Top 7 Requisites for Scrum Teams
By Laszlo Szalvay
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One of the Scrum method’s biggest selling points is its capacity to yield hyper-performing teams. Of course, Scrum teams aren’t just your run-of-the-mill dev teams. There are certain requisites—seven of them, actually—which teams should adhere to if they’d like to see Scrum transform their group into a well-oiled machine:
- An ideal team includes seven members, plus or minus two. According to study, small teams work together best. Once a team grows to more than nine or shrinks to smaller than five, its ability to perform well as a team is greatly diminished.
- Teams are comprised of cross-functional members, including software engineers, architects, programmers, analysts, QA experts, testers, UI designers, etc. By creating a team composed of individuals with backgrounds in a diverse range of disciplines, a spectrum of opinions, ideas, and experiences are represented in the group. Not only does this mean that all development activities can be performed by the group, it also means that multiple perspectives will inform difficult decisions.
- Team members should be located in the same room, called the team room. While a single location for the team won’t ensure success with Scrum, it helps a lot. When a team is able to work within the same, small vicinity, Scrum’s emphasis on communication and collaboration can be maximized.
- If teams aren’t located in a team room, they’ll need a Scrum tooling solution. When a team is dispersed geographically, however, a Scrum tooling solution is usually required to keep a team connected. In especially fast-paced development environments, a tooling solution may be necessary for collocated teams, as well.
- Teams negotiate work with the Product Owner. While the development team must complete the work negotiated in the sprint planning meeting, it has some say in the amount of work it takes on. The Product Owner will expect the team to take on as many story points of work as possible, within reason. (The team would reference its established velocity for previous sprints to negotiate how many story points would be reasonable.) The value of this process of negotiation is twofold. It protects the development team from becoming swamped with an unrealistic workload. It also manages the expectations of the Product Owner, who, in turn, can do the same for customers.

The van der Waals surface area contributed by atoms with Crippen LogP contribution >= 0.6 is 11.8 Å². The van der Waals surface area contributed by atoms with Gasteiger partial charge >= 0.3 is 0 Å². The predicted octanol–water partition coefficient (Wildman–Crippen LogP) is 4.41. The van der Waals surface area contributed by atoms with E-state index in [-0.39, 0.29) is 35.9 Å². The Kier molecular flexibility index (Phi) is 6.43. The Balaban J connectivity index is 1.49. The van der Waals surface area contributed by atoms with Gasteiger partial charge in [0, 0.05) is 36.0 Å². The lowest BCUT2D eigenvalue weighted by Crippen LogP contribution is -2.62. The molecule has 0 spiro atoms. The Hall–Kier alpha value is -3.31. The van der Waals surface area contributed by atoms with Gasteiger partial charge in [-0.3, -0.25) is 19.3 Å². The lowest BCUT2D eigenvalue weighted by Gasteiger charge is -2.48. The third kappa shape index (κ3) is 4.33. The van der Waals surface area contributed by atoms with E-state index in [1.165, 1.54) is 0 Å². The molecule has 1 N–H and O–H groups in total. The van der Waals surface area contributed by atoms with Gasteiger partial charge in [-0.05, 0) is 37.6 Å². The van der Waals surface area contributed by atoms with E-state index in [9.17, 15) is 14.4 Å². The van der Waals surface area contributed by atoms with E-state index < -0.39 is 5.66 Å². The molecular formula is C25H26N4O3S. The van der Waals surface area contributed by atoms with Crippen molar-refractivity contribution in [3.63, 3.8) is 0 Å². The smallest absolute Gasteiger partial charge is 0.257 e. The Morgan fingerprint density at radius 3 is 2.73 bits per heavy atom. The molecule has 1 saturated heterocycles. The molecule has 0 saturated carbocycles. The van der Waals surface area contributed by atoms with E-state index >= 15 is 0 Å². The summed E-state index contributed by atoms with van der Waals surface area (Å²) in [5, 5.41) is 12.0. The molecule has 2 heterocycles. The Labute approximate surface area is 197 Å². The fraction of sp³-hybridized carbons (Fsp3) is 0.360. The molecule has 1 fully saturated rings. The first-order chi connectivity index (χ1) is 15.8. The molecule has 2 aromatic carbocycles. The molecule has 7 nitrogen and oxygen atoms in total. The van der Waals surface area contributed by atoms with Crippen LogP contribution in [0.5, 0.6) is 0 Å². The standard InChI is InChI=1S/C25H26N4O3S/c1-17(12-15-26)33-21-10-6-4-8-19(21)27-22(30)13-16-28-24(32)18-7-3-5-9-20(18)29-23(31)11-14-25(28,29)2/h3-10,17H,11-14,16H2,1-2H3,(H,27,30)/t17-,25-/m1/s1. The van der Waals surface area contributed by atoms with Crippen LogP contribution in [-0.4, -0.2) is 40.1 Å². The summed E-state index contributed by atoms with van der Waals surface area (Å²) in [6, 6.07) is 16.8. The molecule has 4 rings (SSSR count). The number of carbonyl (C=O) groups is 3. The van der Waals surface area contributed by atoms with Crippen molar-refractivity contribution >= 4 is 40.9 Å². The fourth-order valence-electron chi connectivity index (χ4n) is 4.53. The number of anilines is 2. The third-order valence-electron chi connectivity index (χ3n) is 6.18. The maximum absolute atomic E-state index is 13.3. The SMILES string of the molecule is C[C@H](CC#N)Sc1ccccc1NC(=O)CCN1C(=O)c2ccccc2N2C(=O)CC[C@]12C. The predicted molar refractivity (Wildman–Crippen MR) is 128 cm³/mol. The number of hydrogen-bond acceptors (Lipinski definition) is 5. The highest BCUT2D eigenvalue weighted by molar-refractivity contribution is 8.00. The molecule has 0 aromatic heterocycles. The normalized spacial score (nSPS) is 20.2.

- Teams self-organize. Once a team has committed to its work for the sprint, it may determine how to complete those goals autonomously. That is, provided the team’s work is satisfactorily completed by the sprint’s end, it can choose how and in what order that work is completed. This allows natural leadership to emerge from within the team and empowers teams with the freedom to confront impediments with creativity and innovation.
- Teams’ work should meet ALL acceptance criteria. Most Scrum teams do not award partial credit. Even if 99 percent of a project is “done,” it will be rejected in the sprint review meeting if it fails to meet all the established acceptance criteria. Teams often discover the hard way that a project’s finishing touches are often the most time-consuming and labor-intensive.
Laszlo Szalvay, President, Danube Technologies, Inc. Founded in 2000 by Laszlo Szalvay and his brother Victor, Danube provides software and training exclusively focused on the Scrum method of agile software development. The company's ScrumWorks® Pro and ScrumWorks Basic products are licensed to more than 115,000 software professionals worldwide, making it the most widely used software in the industry for managing Scrum projects. Danube complements its software offering with a comprehensive schedule of ScrumCORE training courses, which are taught globally by Danube's five Certified Scrum Trainers. In all, Danube offers a comprehensive Scrum solution. So when you're ready to succeed with Scrum, call Danube.
Article Submitted On: April 20, 2009